> the topic for human understanding, and I believe most people
> think about the problem as a delta from the time they sign and
> publish the zone.  I believe that coders will implement it
> according to how they need to given their software.
>
> If you feel strongly about this, please encourage others to
> chime with requests for change too in order to shift consensus.
> At this time we don't plan to change the document to reflect
> your preferred style.
>
>>     You continue to have a problem with "sigExpirationTime".
>>
>>     > The amount of time remaining before any existing
>>     > RRSIG's Signature Expiration time is reached.  Note that for
>>     > organizations pre-creating signatures this time may be fairly
>>     > lengthy unless they can be significantly assured their signatures
>>     > can not be replayed at a later date.
>>
>>     the problem is:  Amount of time measured from when?     (and it should
>>     be "latest RRSIG's Signature Expiration time is reached" at least.
>>
>>     > sigExpirationTime will
>>     >        fundamentally be the RRSIG's Signature Expiration time minus the
>>     >        RRSIG's Signature Inception time when the signature is created.
>>     This is no longer fundamentally the difference between one RRSig
>>     inception and expiration time.  You can't even describe it as the
>>     difference between the earliest inception and latest expiration
>>     because that changes as the earlier RRSigs expire.   The only fixed
>>     value (and easiest value) is "latest expiration date". You could say
>>     "latest expiration date - now" which then gets added to "now" to get
>>     back to lastest expiration date.....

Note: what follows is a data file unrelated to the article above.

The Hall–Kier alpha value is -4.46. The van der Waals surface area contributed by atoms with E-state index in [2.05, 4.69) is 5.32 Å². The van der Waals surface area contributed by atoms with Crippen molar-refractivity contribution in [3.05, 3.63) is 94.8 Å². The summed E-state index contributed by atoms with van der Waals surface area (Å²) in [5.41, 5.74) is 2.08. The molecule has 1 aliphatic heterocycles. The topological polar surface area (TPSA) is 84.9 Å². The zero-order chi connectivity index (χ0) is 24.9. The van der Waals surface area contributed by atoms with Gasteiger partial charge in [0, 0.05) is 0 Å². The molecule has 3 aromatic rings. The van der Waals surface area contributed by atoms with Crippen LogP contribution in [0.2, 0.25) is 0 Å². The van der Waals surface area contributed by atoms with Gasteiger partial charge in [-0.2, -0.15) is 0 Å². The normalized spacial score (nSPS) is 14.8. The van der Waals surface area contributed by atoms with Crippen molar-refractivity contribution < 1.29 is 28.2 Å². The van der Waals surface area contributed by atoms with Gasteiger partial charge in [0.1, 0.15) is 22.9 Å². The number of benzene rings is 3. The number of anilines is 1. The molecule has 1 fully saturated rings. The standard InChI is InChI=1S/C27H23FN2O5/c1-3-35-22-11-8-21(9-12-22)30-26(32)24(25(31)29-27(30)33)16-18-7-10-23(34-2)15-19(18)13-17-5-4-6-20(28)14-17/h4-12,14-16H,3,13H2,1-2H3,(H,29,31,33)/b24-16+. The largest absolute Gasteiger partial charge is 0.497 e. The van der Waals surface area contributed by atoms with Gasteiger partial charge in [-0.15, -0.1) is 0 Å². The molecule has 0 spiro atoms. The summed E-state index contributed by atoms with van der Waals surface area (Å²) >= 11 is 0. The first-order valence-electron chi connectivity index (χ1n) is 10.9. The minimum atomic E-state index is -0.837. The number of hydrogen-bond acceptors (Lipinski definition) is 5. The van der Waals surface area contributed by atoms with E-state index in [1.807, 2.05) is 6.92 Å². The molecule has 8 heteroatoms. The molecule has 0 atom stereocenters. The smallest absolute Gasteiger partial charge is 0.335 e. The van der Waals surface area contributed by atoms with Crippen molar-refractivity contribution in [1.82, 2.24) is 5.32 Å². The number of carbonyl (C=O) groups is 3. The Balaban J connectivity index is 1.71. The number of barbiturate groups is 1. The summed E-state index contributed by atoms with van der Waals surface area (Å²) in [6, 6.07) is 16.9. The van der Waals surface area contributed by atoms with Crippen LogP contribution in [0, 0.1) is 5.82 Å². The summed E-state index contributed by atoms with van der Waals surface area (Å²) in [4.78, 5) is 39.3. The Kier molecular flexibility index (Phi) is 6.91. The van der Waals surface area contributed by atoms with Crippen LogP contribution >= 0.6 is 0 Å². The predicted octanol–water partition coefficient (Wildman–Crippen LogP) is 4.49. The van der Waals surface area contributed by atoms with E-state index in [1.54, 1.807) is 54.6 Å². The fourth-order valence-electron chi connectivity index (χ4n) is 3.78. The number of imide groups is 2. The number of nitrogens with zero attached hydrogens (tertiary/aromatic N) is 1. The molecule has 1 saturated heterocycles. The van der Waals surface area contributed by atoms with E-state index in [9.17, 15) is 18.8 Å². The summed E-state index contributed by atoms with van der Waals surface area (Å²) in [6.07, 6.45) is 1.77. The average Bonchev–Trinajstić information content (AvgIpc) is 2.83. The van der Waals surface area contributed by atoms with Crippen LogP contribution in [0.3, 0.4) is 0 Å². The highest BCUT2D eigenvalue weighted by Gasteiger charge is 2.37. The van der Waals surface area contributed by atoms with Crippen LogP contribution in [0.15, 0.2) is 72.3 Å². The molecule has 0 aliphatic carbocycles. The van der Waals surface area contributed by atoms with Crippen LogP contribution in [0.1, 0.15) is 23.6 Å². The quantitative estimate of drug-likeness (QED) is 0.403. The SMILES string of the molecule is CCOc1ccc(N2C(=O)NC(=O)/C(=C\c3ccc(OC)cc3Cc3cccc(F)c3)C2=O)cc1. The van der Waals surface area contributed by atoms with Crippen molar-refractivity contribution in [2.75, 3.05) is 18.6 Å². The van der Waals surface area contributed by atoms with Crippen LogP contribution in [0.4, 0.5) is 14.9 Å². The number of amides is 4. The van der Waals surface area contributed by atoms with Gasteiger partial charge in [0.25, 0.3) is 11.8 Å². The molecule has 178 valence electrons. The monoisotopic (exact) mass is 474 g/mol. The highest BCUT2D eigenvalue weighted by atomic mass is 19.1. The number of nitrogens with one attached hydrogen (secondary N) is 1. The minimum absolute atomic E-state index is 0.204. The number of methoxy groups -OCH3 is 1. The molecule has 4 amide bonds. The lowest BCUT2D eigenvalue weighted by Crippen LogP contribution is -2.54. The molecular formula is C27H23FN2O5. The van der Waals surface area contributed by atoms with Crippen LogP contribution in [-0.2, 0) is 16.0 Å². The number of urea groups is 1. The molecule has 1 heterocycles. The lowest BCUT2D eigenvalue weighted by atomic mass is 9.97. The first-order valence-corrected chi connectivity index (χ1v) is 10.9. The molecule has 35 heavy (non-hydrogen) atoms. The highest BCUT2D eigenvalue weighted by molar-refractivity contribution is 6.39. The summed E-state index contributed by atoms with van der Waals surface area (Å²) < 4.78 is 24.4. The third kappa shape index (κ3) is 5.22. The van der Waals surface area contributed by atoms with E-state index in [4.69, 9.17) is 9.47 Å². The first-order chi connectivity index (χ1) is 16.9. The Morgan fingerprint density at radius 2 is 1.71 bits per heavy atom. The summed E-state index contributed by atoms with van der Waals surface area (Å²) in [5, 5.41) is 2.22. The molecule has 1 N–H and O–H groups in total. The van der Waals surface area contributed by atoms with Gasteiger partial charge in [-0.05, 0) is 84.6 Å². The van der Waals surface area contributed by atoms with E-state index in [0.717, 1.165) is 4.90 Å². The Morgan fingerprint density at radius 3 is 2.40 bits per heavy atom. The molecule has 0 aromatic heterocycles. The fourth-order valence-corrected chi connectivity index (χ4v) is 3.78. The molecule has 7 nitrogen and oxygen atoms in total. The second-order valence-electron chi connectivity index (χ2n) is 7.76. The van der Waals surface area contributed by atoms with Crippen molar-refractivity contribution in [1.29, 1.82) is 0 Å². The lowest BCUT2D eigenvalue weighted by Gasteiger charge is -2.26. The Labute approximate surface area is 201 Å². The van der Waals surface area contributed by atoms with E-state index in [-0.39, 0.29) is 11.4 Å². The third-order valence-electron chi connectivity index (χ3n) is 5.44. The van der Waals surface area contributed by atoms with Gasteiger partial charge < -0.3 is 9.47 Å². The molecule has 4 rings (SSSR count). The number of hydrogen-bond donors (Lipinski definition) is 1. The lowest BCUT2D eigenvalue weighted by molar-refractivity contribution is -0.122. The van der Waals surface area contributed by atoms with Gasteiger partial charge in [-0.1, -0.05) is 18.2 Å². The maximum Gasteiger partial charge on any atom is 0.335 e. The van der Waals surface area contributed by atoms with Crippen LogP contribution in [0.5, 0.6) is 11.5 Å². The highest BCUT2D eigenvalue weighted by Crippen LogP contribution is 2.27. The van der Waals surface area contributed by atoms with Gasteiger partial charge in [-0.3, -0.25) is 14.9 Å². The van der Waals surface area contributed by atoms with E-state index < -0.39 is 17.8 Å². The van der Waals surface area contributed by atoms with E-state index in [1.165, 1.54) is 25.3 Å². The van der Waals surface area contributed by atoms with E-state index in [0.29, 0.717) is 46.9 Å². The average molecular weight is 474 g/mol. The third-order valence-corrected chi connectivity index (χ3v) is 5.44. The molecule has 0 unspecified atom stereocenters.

>>
>>     Please, please please just move to a wall clock value based on the
>>     latest expiration date plus appropriate intervals.  All the minor
>>     twiddles you've done to try to avoid doing this have made the document
>>     less clear.
> I've changed the wording to your "latest...".  Thank you for the
> concrete suggestion.
You're welcome.  However, all the rest of these are also "concrete 
suggestions".  Or do you mean "actual text that I can incorporate"? I'm 
happy to edit the entire document to fix the issues if you want to give 
me the edit token.

>   As to "when" it amounts to the current
> value time(), which is indicated by the "The amount of time
> remaining...".

So 10 people doing this have to publish both the interval they calculate 
and the time() value at which they did their calculations?  So the other 
10-100 people can figure out "when"? I think not.


> Again, this is written from the point of view of
> a human wanting to calculate how long the need to continue waiting.
>
And it should be written from the POV of a human wanting to tell a group 
of people WHEN something will be done.   Sending out "we're going to do 
this in 45 days" is problematic especially if I re-read the email 10 
days after it was sent or if the email was delayed.    Sending out 
"we're going to do this on January 1st at 10am" or "we're going to do 
this in 45 days which is January 1st at 10am" is going to be more useful 
than a simple interval.

I can't figure out why you continue to argue as you do - the output of 
this calculation is a date and time at which it is safe to revoke the 
old keys - not an interval.  In fact you have to work hard to make it an 
interval.

Later, Mike